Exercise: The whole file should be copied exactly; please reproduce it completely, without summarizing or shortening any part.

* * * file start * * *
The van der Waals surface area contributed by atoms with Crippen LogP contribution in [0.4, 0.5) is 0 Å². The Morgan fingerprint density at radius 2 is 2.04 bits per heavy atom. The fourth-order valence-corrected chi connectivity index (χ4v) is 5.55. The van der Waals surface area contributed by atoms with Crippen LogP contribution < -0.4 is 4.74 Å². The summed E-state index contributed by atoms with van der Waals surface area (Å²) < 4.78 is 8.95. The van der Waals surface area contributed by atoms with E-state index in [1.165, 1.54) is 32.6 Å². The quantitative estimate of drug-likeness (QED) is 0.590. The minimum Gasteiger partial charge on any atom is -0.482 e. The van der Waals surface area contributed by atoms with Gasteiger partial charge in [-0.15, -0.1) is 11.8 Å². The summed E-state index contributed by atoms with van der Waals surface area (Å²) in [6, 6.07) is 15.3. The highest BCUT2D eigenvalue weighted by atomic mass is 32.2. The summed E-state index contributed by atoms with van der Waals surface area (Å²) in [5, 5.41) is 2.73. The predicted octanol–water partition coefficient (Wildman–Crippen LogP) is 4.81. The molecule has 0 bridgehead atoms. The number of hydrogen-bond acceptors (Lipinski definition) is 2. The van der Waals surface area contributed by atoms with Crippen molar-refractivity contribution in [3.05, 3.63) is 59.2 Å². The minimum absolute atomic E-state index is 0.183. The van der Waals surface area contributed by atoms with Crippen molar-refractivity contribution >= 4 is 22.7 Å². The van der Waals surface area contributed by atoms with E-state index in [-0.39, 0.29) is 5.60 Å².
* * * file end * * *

The van der Waals surface area contributed by atoms with Crippen LogP contribution in [0.4, 0.5) is 0 Å². The Morgan fingerprint density at radius 2 is 2.04 bits per heavy atom. The fourth-order valence-corrected chi connectivity index (χ4v) is 5.55. The van der Waals surface area contributed by atoms with Crippen LogP contribution < -0.4 is 4.74 Å². The summed E-state index contributed by atoms with van der Waals surface area (Å²) < 4.78 is 8.95. The van der Waals surface area contributed by atoms with E-state index in [1.165, 1.54) is 32.6 Å². The quantitative estimate of drug-likeness (QED) is 0.590. The minimum Gasteiger partial charge on any atom is -0.482 e. The van der Waals surface area contributed by atoms with Gasteiger partial charge in [-0.15, -0.1) is 11.8 Å². The summed E-state index contributed by atoms with van der Waals surface area (Å²) in [6, 6.07) is 15.3. The highest BCUT2D eigenvalue weighted by atomic mass is 32.2. The summed E-state index contributed by atoms with van der Waals surface area (Å²) in [5, 5.41) is 2.73. The predicted octanol–water partition coefficient (Wildman–Crippen LogP) is 4.81. The molecule has 0 bridgehead atoms. The number of hydrogen-bond acceptors (Lipinski definition) is 2. The van der Waals surface area contributed by atoms with Crippen molar-refractivity contribution in [3.05, 3.63) is 59.2 Å². The minimum absolute atomic E-state index is 0.183. The van der Waals surface area contributed by atoms with Crippen molar-refractivity contribution >= 4 is 22.7 Å². The van der Waals surface area contributed by atoms with E-state index in [-0.39, 0.29) is 5.60 Å².